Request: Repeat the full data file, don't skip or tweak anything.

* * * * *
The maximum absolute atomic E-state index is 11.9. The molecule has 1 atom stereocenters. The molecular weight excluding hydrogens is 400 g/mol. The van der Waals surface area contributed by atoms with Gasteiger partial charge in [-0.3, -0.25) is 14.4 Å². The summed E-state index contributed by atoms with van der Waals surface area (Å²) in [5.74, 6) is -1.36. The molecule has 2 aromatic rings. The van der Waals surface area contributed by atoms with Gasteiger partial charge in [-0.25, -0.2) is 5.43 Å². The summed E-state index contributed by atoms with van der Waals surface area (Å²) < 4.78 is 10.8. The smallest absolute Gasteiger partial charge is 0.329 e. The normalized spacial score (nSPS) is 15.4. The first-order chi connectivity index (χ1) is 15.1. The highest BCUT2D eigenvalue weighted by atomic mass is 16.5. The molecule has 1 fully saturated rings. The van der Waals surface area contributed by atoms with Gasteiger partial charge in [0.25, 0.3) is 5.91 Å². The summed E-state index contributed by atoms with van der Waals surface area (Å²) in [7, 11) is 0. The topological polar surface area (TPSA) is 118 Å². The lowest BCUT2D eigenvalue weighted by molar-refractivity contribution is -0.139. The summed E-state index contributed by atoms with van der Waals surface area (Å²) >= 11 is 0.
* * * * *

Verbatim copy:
The maximum absolute atomic E-state index is 11.9. The molecule has 1 atom stereocenters. The molecular weight excluding hydrogens is 400 g/mol. The van der Waals surface area contributed by atoms with Gasteiger partial charge in [-0.3, -0.25) is 14.4 Å². The summed E-state index contributed by atoms with van der Waals surface area (Å²) in [5.74, 6) is -1.36. The molecule has 2 aromatic rings. The van der Waals surface area contributed by atoms with Gasteiger partial charge in [-0.25, -0.2) is 5.43 Å². The summed E-state index contributed by atoms with van der Waals surface area (Å²) < 4.78 is 10.8. The smallest absolute Gasteiger partial charge is 0.329 e. The normalized spacial score (nSPS) is 15.4. The first-order chi connectivity index (χ1) is 15.1. The highest BCUT2D eigenvalue weighted by atomic mass is 16.5. The molecule has 1 fully saturated rings. The van der Waals surface area contributed by atoms with Gasteiger partial charge in [0.25, 0.3) is 5.91 Å². The summed E-state index contributed by atoms with van der Waals surface area (Å²) in [7, 11) is 0. The topological polar surface area (TPSA) is 118 Å². The lowest BCUT2D eigenvalue weighted by molar-refractivity contribution is -0.139. The summed E-state index contributed by atoms with van der Waals surface area (Å²) >= 11 is 0.